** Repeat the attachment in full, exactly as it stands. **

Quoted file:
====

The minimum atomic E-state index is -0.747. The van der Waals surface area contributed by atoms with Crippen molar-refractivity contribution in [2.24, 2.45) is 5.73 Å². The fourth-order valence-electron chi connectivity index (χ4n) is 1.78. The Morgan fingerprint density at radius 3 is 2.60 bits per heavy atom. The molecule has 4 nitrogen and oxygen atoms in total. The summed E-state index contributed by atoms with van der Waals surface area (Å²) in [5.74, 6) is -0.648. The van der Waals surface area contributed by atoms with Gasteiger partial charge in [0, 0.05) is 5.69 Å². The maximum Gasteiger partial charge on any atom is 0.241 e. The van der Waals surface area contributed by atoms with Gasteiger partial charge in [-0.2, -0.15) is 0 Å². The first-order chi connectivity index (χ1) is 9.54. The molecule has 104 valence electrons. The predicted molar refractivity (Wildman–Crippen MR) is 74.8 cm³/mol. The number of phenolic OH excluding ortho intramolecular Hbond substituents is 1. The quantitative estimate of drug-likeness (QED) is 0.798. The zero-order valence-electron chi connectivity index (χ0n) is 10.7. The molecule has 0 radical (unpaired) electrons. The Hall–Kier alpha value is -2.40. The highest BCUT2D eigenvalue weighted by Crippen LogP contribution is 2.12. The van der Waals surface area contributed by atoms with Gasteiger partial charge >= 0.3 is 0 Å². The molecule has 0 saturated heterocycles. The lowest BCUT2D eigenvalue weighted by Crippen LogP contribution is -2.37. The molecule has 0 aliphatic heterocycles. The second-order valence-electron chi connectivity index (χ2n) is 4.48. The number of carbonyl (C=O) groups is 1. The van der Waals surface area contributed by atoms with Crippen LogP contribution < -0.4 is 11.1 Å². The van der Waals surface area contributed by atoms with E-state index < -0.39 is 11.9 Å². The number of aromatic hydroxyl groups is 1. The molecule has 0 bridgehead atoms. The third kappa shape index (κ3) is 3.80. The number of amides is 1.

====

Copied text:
The minimum atomic E-state index is -0.747. The van der Waals surface area contributed by atoms with Crippen molar-refractivity contribution in [2.24, 2.45) is 5.73 Å². The fourth-order valence-electron chi connectivity index (χ4n) is 1.78. The Morgan fingerprint density at radius 3 is 2.60 bits per heavy atom. The molecule has 4 nitrogen and oxygen atoms in total. The summed E-state index contributed by atoms with van der Waals surface area (Å²) in [5.74, 6) is -0.648. The van der Waals surface area contributed by atoms with Gasteiger partial charge in [0, 0.05) is 5.69 Å². The maximum Gasteiger partial charge on any atom is 0.241 e. The van der Waals surface area contributed by atoms with Gasteiger partial charge in [-0.2, -0.15) is 0 Å². The first-order chi connectivity index (χ1) is 9.54. The molecule has 104 valence electrons. The predicted molar refractivity (Wildman–Crippen MR) is 74.8 cm³/mol. The number of phenolic OH excluding ortho intramolecular Hbond substituents is 1. The quantitative estimate of drug-likeness (QED) is 0.798. The zero-order valence-electron chi connectivity index (χ0n) is 10.7. The molecule has 0 radical (unpaired) electrons. The Hall–Kier alpha value is -2.40. The highest BCUT2D eigenvalue weighted by Crippen LogP contribution is 2.12. The van der Waals surface area contributed by atoms with Gasteiger partial charge >= 0.3 is 0 Å². The molecule has 0 saturated heterocycles. The lowest BCUT2D eigenvalue weighted by Crippen LogP contribution is -2.37. The molecule has 0 aliphatic heterocycles. The second-order valence-electron chi connectivity index (χ2n) is 4.48. The number of carbonyl (C=O) groups is 1. The van der Waals surface area contributed by atoms with Crippen LogP contribution < -0.4 is 11.1 Å². The van der Waals surface area contributed by atoms with E-state index < -0.39 is 11.9 Å². The number of aromatic hydroxyl groups is 1. The molecule has 0 bridgehead atoms. The third kappa shape index (κ3) is 3.80. The number of amides is 1.